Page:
engineering question #358
Robert, a 29 year old male from the Internet asks on March 11, 1998,Q:
What is more efficient: to push or pull a car (front wheel vs. rear wheel drive)?
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To first approximation, it makes no difference. The major inefficiencies in a car are the engine's losses in energy: about a third of the fuel energy goes to heating the exhaust, and another third goes to heating the radiator water. After that, the biggest inefficiency is mechanical friction between the piston and the cylinder, and friction in the drive train (connecting rod, big end bearings, crankshaft, gearbox). The choice of front-wheel versus rear-wheel drive has no effect on any of these inefficiencies.
If the engine is in the front of the car, rear-wheel drive will need a longer drive shaft; this will add a bit to the weight of the car, but it's a minor factor. Shifting to four-wheel drive WILL reduce efficiency, because you now have a more complicated drivetrain, with more sources of friction.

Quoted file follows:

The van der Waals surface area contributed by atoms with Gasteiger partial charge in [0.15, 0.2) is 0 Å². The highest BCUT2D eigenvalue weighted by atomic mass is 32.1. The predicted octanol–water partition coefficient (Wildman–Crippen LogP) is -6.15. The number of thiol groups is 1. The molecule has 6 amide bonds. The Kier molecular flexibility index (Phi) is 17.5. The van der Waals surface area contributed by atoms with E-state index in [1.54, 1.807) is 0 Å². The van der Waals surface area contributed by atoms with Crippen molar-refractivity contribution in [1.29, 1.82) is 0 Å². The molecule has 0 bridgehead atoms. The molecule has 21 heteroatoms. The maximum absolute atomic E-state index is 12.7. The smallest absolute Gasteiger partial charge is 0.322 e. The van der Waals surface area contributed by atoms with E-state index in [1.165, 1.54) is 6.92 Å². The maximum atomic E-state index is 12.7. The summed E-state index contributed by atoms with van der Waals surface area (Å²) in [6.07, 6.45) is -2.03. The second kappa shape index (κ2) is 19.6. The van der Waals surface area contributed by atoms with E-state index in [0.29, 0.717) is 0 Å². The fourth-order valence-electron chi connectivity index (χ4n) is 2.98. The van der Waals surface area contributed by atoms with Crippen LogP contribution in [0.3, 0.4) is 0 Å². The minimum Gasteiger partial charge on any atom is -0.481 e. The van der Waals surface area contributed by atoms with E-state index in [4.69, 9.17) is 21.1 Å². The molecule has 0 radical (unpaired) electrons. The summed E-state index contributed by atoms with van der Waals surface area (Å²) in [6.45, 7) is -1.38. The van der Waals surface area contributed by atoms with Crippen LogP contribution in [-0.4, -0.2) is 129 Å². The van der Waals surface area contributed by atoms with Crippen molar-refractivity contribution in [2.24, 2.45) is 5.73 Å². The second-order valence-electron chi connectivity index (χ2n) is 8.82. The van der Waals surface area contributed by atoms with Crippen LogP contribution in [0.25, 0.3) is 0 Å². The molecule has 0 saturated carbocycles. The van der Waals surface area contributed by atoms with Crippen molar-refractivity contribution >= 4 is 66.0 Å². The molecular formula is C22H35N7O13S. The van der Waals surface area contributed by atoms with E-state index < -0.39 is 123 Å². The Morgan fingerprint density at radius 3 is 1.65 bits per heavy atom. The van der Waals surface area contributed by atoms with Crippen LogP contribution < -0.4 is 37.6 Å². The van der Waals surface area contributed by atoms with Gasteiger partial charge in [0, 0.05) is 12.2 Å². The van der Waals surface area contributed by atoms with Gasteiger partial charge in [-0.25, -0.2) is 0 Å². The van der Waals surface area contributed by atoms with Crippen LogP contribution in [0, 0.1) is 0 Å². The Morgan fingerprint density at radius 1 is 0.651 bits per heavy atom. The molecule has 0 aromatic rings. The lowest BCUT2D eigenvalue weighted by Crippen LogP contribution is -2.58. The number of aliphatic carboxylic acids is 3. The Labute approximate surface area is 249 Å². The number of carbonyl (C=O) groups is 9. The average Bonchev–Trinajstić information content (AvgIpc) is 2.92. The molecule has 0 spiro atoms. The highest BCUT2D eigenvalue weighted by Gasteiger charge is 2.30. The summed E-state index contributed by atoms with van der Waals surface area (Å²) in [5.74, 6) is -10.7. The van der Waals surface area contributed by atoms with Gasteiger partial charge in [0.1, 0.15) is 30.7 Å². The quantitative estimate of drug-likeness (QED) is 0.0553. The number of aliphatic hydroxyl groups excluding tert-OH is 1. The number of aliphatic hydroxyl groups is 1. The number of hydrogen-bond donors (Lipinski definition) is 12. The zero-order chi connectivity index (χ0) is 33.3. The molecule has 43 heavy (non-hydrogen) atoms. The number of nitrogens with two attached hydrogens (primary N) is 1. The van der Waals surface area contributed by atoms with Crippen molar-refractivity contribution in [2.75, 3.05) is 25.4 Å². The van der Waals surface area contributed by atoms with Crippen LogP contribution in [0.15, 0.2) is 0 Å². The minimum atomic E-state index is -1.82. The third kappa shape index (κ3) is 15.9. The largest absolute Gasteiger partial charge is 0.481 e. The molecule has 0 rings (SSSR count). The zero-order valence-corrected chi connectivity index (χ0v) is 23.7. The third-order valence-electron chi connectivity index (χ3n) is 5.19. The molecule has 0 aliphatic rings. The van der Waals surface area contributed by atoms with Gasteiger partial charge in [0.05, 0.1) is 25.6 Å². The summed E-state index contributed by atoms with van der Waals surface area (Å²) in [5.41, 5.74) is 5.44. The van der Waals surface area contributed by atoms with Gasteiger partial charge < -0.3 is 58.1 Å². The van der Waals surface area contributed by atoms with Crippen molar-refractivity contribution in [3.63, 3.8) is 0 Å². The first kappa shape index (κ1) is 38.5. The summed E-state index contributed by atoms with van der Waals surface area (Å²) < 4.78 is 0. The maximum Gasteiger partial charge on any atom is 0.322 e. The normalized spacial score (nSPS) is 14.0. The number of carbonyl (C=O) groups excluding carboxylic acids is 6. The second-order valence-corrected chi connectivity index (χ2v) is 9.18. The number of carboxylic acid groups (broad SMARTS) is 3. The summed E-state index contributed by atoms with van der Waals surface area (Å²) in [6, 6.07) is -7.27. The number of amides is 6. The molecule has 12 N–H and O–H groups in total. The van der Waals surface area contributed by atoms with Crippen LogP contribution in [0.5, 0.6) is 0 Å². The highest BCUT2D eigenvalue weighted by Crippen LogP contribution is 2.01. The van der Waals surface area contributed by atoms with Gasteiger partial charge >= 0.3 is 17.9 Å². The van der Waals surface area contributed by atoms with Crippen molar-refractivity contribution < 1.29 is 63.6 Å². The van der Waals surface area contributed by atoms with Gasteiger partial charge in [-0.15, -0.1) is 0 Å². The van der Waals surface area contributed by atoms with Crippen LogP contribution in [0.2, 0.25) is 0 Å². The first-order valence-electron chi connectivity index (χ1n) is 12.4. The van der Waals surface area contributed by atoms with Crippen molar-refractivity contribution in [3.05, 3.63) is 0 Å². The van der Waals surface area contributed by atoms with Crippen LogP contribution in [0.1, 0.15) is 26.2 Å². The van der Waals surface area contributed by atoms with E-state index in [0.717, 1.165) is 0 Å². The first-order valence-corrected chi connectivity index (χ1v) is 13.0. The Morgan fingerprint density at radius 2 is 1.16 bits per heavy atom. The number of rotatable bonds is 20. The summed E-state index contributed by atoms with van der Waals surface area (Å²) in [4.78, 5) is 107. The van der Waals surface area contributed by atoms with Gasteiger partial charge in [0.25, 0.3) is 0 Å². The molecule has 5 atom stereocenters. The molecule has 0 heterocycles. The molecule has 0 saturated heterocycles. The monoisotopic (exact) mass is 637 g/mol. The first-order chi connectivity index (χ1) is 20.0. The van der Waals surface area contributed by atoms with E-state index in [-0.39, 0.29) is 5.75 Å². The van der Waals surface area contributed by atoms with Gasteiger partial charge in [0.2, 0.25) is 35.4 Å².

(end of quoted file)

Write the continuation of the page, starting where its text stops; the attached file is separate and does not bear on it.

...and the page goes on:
>From a mechanical viewpoint, a pull is as efficient as a push.
In looking for inefficiencies, you need to look for wasted work -- is there work being done which doesn't contribute to the forward motion of the car?
I don't see any major sources of wasted work in the shift from front-wheel drive to rear-wheel drive.
The important differences between front-wheel drive and rear-wheel drive are more in the ease of steering the car, particularly in slippery conditions, than in the efficiency.
One way of investigating this would be to search in auto magazines and find fuel consumption per km for half-a-dozen front-wheel drive cars and half-a-dozen rear-wheel drive cars, where all the cars are the same age and in the same weight range. I would predict that no significant difference will be found in fuel consumption.